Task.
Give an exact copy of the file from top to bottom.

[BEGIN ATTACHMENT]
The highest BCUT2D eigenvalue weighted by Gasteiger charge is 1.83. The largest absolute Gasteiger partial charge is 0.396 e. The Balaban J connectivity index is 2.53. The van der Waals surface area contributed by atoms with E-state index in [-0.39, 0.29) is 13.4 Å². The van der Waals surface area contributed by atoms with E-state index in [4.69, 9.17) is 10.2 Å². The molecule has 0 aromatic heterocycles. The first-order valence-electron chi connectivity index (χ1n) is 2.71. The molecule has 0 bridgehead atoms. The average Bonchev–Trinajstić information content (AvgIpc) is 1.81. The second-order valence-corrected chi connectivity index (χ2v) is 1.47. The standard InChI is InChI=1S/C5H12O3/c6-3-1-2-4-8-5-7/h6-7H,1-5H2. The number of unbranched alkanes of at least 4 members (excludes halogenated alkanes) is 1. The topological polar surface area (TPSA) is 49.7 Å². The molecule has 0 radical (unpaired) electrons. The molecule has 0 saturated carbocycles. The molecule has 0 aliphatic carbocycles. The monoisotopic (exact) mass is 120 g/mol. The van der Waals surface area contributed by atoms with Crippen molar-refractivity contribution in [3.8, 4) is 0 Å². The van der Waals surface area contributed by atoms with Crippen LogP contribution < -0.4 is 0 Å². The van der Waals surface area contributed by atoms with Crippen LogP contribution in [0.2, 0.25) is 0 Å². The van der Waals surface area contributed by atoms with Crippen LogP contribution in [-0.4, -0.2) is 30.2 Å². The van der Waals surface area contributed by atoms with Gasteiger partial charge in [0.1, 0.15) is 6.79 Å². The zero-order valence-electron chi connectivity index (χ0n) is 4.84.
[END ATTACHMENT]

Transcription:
The highest BCUT2D eigenvalue weighted by Gasteiger charge is 1.83. The largest absolute Gasteiger partial charge is 0.396 e. The Balaban J connectivity index is 2.53. The van der Waals surface area contributed by atoms with E-state index in [-0.39, 0.29) is 13.4 Å². The van der Waals surface area contributed by atoms with E-state index in [4.69, 9.17) is 10.2 Å². The molecule has 0 aromatic heterocycles. The first-order valence-electron chi connectivity index (χ1n) is 2.71. The molecule has 0 bridgehead atoms. The average Bonchev–Trinajstić information content (AvgIpc) is 1.81. The second-order valence-corrected chi connectivity index (χ2v) is 1.47. The standard InChI is InChI=1S/C5H12O3/c6-3-1-2-4-8-5-7/h6-7H,1-5H2. The number of unbranched alkanes of at least 4 members (excludes halogenated alkanes) is 1. The topological polar surface area (TPSA) is 49.7 Å². The molecule has 0 radical (unpaired) electrons. The molecule has 0 saturated carbocycles. The molecule has 0 aliphatic carbocycles. The monoisotopic (exact) mass is 120 g/mol. The van der Waals surface area contributed by atoms with Crippen molar-refractivity contribution in [3.8, 4) is 0 Å². The van der Waals surface area contributed by atoms with Crippen LogP contribution < -0.4 is 0 Å². The van der Waals surface area contributed by atoms with Crippen LogP contribution in [0.2, 0.25) is 0 Å². The van der Waals surface area contributed by atoms with Crippen LogP contribution in [-0.4, -0.2) is 30.2 Å². The van der Waals surface area contributed by atoms with Gasteiger partial charge in [0.1, 0.15) is 6.79 Å². The zero-order valence-electron chi connectivity index (χ0n) is 4.84.